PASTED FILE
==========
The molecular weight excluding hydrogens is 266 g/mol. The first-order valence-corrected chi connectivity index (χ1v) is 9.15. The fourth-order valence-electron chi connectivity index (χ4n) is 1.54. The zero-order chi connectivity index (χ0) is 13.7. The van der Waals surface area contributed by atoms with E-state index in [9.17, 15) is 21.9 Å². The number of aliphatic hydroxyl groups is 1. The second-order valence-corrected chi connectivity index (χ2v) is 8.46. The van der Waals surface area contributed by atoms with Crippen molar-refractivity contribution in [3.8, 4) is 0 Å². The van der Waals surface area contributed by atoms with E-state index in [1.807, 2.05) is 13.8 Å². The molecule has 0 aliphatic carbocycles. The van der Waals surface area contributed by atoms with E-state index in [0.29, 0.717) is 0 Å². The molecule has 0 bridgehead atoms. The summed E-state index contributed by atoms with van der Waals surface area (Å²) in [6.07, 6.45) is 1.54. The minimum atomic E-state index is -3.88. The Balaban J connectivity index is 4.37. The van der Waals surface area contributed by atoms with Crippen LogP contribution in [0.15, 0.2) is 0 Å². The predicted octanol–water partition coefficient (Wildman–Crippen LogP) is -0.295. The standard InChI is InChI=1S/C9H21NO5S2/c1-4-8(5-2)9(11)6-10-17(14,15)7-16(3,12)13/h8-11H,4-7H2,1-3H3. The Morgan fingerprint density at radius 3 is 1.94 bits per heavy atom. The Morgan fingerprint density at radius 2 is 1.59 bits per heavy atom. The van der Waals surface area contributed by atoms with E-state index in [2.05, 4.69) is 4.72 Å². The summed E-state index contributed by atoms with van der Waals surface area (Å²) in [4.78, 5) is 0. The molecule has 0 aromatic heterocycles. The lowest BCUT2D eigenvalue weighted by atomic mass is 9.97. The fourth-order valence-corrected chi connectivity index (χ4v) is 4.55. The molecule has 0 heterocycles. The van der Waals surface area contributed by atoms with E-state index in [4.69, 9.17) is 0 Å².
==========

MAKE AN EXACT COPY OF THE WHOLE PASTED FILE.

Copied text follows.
The molecular weight excluding hydrogens is 266 g/mol. The first-order valence-corrected chi connectivity index (χ1v) is 9.15. The fourth-order valence-electron chi connectivity index (χ4n) is 1.54. The zero-order chi connectivity index (χ0) is 13.7. The van der Waals surface area contributed by atoms with E-state index in [9.17, 15) is 21.9 Å². The number of aliphatic hydroxyl groups is 1. The second-order valence-corrected chi connectivity index (χ2v) is 8.46. The van der Waals surface area contributed by atoms with Crippen molar-refractivity contribution in [3.8, 4) is 0 Å². The van der Waals surface area contributed by atoms with E-state index in [1.807, 2.05) is 13.8 Å². The molecule has 0 aliphatic carbocycles. The van der Waals surface area contributed by atoms with E-state index in [0.29, 0.717) is 0 Å². The molecule has 0 bridgehead atoms. The summed E-state index contributed by atoms with van der Waals surface area (Å²) in [6.07, 6.45) is 1.54. The minimum atomic E-state index is -3.88. The Balaban J connectivity index is 4.37. The van der Waals surface area contributed by atoms with Crippen LogP contribution in [0.15, 0.2) is 0 Å². The predicted octanol–water partition coefficient (Wildman–Crippen LogP) is -0.295. The standard InChI is InChI=1S/C9H21NO5S2/c1-4-8(5-2)9(11)6-10-17(14,15)7-16(3,12)13/h8-11H,4-7H2,1-3H3. The Morgan fingerprint density at radius 3 is 1.94 bits per heavy atom. The Morgan fingerprint density at radius 2 is 1.59 bits per heavy atom. The van der Waals surface area contributed by atoms with E-state index in [2.05, 4.69) is 4.72 Å². The summed E-state index contributed by atoms with van der Waals surface area (Å²) in [4.78, 5) is 0. The molecule has 0 aromatic heterocycles. The lowest BCUT2D eigenvalue weighted by atomic mass is 9.97. The fourth-order valence-corrected chi connectivity index (χ4v) is 4.55. The molecule has 0 heterocycles. The van der Waals surface area contributed by atoms with E-state index in [4.69, 9.17) is 0 Å².